Phenia Martinez was 25, a mother of two young girls and about a week away from giving birth to her son, when she died violently in her Colorado apartment in January 2015. In a brutal and toxic act of domestic violence, her boyfriend stabbed her to death, leaving her family reeling for a week before police found her body.
The homicide reverberated as far as Louisiana, a state that's ranked second in the nation when it comes to domestic violence and intimate-partner homicides. It's a grim statistic that knows no socioeconomic, gender or racial boundaries.
In an attempt to strengthen protections for domestic-violence victims, the Louisiana Legislature in 2018 unanimously passed comprehensive legislation that created a groundbreaking new legal firearm transfer mechanism. Senate Bill 231 became Act 367--the Domestic Violence Prevention Firearm Transfer Act--when Governor John Bel Edwards signed it into law on May 20, 2018.
The new law enables individuals who are prohibited from possessing firearms due to acts of domestic violence, intimate partner violence or protective orders to divest themselves of their prohibited weapons in an organized, safe and orderly fashion.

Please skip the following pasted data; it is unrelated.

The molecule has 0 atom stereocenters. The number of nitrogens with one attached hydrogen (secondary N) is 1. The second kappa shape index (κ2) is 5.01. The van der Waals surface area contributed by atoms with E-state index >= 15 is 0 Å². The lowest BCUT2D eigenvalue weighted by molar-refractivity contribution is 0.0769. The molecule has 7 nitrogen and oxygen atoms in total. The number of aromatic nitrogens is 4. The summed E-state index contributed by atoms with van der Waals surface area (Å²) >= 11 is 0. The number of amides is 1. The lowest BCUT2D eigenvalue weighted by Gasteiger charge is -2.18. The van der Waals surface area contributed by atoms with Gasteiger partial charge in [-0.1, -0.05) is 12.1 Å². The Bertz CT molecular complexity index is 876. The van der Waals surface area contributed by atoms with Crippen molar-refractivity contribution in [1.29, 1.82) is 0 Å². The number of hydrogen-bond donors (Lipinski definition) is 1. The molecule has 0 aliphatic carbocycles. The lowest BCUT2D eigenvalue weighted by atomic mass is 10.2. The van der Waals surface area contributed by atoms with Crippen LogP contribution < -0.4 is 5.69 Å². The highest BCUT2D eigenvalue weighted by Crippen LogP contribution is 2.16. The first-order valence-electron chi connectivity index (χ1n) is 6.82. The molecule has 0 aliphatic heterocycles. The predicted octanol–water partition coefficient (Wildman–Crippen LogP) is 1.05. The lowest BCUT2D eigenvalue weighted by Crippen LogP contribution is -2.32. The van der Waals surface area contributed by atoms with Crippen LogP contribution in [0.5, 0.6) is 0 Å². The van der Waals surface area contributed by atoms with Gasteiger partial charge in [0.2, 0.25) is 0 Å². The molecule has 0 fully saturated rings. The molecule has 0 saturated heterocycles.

Act 367 built on the Bayou State's existing laws. Louisiana has long prohibited people who are convicted of felony "crimes of violence" and other offenses from possessing firearms pursuant to La. R.S. 14:95.1. In 2014, Louisiana added R.S. 14:95.10 to its criminal code, widening this prohibition to include individuals convicted of certain domestic violence offenses. Additionally, individuals subject to protective orders are often prohibited, by virtue of the orders themselves, from possessing firearms for the order's duration.
On paper and in the law books, Louisiana appeared to have ample protections in place to keep firearms out of the hands of domestic/intimate partner abusers. But these provisions lacked enforcement mechanisms.
Simply put, no mechanism existed to ensure compliance with these laws and court orders. In 2018, Louisiana lawmakers corrected that deficiency with the passage of Act 367.
A LAW BORN ON THE BAYOU
Louisiana's new firearm transfer law finds its genesis in Lafourche Parish, a rural jurisdiction about 50 miles southwest of New Orleans. Bordering the Gulf of Mexico, Lafourche is known for its namesake bayou that winds along state Highway 1, its nationally important role in the offshore oil exploration industry, its wildlife and fisheries, and its native son Freddie Falgout, said to be the United States' first casualty of World War II.
It's also where Sheriff Craig Webre, one of the youngest elected sheriffs in Louisiana, started working in 2009 on a program to divest prohibited...